No matter. We had a reservation at Guido, housed in a separate building, a minimalist restoration of a 19th-century granary, with soaring, two-story brick arches. It is here that the Agenzia's potential is embodied, in Piero Alciati, who as soon as we sat down poured us eye-opening glasses of a cold Langhe white wine that had all the jasmine-scented richness of a Viognier, married to the racy citrus flavors of a Sauvignon Blanc (and which had been made, to our great delight, by the Scavinos). We sipped it with an amuse-bouche that was a lesson to all those conceptual "bites," "shooters," and "spoons" that come unbidden at the beginning of fancy meals these days. Here were shaved onions and carrots, lightly pickled, served chilled, with a drizzle of superb olive oil and a sprinkling of sea salt. "Coleslaw" may have been invented in Holland, but the Italians have perfected it.
There were other highlights: a pinwheel of sweet red shrimp nestled on a tangle of thinly sliced eggplant that had been marinated in herbs and olive oil; a steamed hunk of cod dressed with a pesto made of lettuces; a veal shank cooked in a broth of milk and Moscato d'Asti for eight hours and served with a spoon; and an interpretation of a classic Piedmont finanziera, a stew of veal sweetbreads and brains, that proved that hearty comfort food can seem light, elegant, and uplifting.
Which was crucial, because our afternoon excursion was to Castelmagno, two hours away—a heroic distance in the condensed geography of Piedmont. We skipped a cheese course—in the hope that we'd be nibbling on a hunk of Castelmagno's namesake in a couple of hours—but inhaled the quince ice pops and cream-filled macaroons Alciati set down with the check.
After we'd driven about a half-hour due west through wide-open flatlands, the delicate tracery of the Alps became visible on the horizon, and with every passing minute, the mountains loomed larger. At Caraglio, we took a hard left, and the road began climbing along ledges that were lush and green, with grassy slopes below and a fringe of snow above, on the loftiest peaks.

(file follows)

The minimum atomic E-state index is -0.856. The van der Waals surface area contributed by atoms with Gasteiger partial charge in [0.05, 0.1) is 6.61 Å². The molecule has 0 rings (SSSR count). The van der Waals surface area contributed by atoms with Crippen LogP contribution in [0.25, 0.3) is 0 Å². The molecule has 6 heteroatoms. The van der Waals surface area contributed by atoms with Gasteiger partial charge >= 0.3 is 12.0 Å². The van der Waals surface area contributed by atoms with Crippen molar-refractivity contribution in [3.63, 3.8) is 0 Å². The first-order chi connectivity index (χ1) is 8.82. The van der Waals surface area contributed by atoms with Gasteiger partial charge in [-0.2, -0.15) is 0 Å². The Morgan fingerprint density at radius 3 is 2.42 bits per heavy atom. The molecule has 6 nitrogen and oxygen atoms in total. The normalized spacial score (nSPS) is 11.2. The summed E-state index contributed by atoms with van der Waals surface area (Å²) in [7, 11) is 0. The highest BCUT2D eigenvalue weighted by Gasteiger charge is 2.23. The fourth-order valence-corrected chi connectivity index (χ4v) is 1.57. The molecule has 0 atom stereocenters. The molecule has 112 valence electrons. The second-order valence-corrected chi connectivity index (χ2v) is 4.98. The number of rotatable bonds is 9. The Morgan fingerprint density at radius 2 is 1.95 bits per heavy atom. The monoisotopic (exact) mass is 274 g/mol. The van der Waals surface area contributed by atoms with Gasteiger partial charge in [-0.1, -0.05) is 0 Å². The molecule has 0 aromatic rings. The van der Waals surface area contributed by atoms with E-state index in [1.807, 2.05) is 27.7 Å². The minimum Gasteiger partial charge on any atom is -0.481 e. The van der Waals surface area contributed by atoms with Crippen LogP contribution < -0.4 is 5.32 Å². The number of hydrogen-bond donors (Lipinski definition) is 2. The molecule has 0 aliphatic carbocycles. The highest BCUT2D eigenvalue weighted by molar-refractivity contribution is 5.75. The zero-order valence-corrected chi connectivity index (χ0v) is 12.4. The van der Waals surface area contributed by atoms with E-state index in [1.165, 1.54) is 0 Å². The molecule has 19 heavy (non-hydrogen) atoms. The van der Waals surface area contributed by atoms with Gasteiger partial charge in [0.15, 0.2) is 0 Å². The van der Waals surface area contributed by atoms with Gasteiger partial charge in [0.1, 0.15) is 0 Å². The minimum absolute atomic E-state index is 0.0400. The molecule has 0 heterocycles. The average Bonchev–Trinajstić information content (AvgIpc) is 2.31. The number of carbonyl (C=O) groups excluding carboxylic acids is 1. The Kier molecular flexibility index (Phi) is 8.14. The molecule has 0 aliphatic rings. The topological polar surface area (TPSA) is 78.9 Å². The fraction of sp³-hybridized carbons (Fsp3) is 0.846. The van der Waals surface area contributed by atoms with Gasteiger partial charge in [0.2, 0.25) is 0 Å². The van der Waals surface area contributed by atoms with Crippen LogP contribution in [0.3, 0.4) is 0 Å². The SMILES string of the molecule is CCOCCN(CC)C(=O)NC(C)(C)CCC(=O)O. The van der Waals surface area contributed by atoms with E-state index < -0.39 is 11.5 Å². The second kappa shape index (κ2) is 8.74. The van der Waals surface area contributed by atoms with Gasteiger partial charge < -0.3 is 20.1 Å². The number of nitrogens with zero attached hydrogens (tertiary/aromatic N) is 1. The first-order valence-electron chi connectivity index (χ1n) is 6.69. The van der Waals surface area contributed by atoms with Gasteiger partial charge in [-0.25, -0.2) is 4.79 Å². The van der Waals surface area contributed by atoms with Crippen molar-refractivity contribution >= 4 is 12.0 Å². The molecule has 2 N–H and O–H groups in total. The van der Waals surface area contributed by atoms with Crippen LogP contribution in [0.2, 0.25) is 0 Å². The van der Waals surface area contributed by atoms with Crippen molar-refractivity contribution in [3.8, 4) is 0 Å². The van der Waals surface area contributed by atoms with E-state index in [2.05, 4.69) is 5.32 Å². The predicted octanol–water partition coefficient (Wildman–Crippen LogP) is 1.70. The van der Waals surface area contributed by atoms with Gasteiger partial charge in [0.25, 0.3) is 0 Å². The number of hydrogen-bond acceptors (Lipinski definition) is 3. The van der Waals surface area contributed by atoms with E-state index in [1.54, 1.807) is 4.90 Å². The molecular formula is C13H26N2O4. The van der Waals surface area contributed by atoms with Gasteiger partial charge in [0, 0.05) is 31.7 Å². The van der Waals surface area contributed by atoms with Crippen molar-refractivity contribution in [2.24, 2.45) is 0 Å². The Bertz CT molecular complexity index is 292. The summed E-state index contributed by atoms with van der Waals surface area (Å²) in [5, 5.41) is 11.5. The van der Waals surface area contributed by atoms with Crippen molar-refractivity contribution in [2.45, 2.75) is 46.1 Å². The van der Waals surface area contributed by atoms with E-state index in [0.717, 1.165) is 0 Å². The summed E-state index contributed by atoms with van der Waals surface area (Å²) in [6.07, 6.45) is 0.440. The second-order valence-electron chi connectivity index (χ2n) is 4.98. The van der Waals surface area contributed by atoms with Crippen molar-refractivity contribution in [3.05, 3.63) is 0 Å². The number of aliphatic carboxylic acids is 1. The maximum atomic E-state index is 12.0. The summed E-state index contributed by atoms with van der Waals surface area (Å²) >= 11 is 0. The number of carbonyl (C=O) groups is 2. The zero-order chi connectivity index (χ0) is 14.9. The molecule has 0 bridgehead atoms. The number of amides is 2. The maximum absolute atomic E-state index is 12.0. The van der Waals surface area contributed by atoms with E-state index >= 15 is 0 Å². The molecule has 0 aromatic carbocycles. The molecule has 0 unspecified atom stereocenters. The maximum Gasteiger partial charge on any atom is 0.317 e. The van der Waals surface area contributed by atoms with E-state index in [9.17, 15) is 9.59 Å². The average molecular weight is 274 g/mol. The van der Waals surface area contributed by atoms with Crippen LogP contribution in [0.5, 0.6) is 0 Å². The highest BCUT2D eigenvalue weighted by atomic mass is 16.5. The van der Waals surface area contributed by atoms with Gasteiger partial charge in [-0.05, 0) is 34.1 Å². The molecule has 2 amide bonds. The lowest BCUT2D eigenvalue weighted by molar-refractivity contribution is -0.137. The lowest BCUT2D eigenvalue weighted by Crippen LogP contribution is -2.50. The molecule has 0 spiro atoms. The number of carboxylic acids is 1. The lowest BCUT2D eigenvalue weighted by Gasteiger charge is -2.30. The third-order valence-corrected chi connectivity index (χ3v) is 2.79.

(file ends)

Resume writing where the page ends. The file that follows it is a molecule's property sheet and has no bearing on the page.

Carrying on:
The road steadily became narrower and steeper, a track of back-to-back double-hairpin turns, without any guardrails whatsoever. And just when we'd be thinking the road couldn't get any narrower, an obstacle like an asphalt-paving crew or slow-climbing cyclist would show up just around the next blind curve.
When, finally, we arrived, we found that the locus of Petrini's "flavor of the future" resides in just a few houses built into the mountain, which rings with the sound of cowbells clanging on distant slopes. One house we passed had a hand-lettered sign reading FORMAGGI, so we pulled into that driveway, past sleeping dogs and pecking chickens. Soon the cheese maker's mother stepped forward. She rewarded our ascent with an enthusiastic guided tour of the spotless cheese making rooms, where bulbous mesh bags of curds hung, dripping whey, from a rack; the not-so-spotless barn, where a few calves were dozing in the hay; and the dark, damp cave where the cheese was aged.
We bought a large wedge and broke off chunks on the ride down the mountain. This Castelmagno, fresh from the source, had an almost chalky texture, not as farmhouse-funky as it had seemed when served in the gnocchi at I Bologna. It also had a pleasant tartness balanced by nutty notes, and a taste of the mountain grass that surrounded us. But it would require some time to reach its full potential.
We were happy to have seen the cows up close, and they reminded us that Patrick Martins, a Slow Food member and co-owner of Heritage Foods—a New Yorkbased company that scours American farms for the most flavorful meat from humanely raised rare breeds of cattle, pigs, and poultry—had told us about a small, quiet, in-the-know kind of place in Alba called LaLibera, where serious food lovers congregate.
Judging by the international crowd that had assembled there at noon, word had clearly gotten out about LaLibera, a pretty set of salons strung together in the sleepiest corner of the bustling southern end of Alba. The kitchen—so small that a sous-chef was peeling potatoes in an open courtyard behind the restaurant—didn't miss a beat: grilled sardines came on caramelized Piedmontese peppers, with a scoop of bagna cauda gelato; a spit-roasted pigeon had green garlic and rosemary; and veal fillet, perfectly medium rare, was served with a scattering of capers and chopped tomatoes over the top.
Before catching our plane back from Turin to the States, we needed—in the august tradition of all tourists—to find out who was making the best gelato in Italy. Since the arrival of Grom, which we'd heard about from Faith Heller Willinger, an American author and educator who lives in Italy and writes about Italian cuisine, the Turin gelato wars have become particularly intense. Everyone has taken sides, and even the concierge at our hotel added her two cents: "Fiori"—an esteemed gelateria that's been around for ages—"is the more better."